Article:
When an employee applied for a job he informed the employer that he had a permanent injury.  The employee was then employed as a trainee, partly because the employer wanted to trial the employee in respect of his capacity to perform the work and partly because the employer mistakenly believed the employee had not completed some required training.  During this period the employee was paid below the applicable award rate.  The employee later resigned and the Fair Work Ombudsman (FWO) brought an adverse action claim.

The Federal Magistrates Court held that the employer and its sole director had taken adverse action against the employee by discriminating against him because of his disability.  In determining the appropriate penalty, the Court accepted  the employer did not intend to deliberately exploit the employee’s disability.  It also found that the employer had underpaid the employee for only a short period and had agreed to pay him above the award rate before he resigned.  Further, the employer had genuinely attempted to determine the appropriate rate of pay, but had been provided “profoundly unclear” information from the Fair Work Infoline.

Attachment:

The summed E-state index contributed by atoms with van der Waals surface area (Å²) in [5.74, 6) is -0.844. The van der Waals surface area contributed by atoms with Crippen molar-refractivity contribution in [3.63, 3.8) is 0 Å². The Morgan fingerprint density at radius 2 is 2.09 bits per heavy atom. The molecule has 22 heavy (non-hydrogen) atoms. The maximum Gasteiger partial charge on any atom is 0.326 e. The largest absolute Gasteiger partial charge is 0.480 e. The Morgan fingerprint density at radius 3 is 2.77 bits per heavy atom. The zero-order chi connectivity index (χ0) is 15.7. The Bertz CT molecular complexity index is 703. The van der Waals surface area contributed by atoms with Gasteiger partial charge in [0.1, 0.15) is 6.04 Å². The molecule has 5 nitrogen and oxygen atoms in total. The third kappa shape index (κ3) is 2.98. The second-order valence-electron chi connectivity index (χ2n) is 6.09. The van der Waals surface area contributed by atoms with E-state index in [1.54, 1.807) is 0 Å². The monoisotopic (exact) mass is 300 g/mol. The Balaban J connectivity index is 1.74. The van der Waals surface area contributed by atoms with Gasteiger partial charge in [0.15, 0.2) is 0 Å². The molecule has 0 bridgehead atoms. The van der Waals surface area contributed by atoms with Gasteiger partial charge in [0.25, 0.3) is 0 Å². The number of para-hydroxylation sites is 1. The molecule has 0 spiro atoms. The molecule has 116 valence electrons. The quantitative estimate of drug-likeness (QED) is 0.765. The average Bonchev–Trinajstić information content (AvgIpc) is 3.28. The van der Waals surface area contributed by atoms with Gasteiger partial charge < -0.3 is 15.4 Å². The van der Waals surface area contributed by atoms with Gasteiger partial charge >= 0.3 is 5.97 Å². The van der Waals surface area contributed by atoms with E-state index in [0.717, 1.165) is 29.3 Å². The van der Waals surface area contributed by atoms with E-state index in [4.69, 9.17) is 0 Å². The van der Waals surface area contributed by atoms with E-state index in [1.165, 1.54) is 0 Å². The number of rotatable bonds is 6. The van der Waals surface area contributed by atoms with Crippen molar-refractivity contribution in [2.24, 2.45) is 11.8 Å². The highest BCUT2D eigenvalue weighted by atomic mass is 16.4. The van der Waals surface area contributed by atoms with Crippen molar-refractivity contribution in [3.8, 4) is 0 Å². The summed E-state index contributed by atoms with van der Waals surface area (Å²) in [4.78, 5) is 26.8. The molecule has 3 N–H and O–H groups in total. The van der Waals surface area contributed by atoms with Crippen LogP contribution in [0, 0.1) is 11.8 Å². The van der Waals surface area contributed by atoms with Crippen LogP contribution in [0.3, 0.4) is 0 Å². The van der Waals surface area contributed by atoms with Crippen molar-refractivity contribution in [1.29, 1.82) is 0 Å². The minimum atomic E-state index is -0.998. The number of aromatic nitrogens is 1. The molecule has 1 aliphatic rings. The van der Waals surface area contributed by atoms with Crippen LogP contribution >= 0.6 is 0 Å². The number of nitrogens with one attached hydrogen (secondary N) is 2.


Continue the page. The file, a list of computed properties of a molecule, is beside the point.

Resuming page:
The FWO sought (and the employer and its director agreed to) a penalty in the range of 30% of the maximum.  However, the Court ordered that the employer and its director pay less than 5% of the maximum. 

Fair Work Ombudsman v Drivecam Pty Ltd & Ors [2011] FMCA 600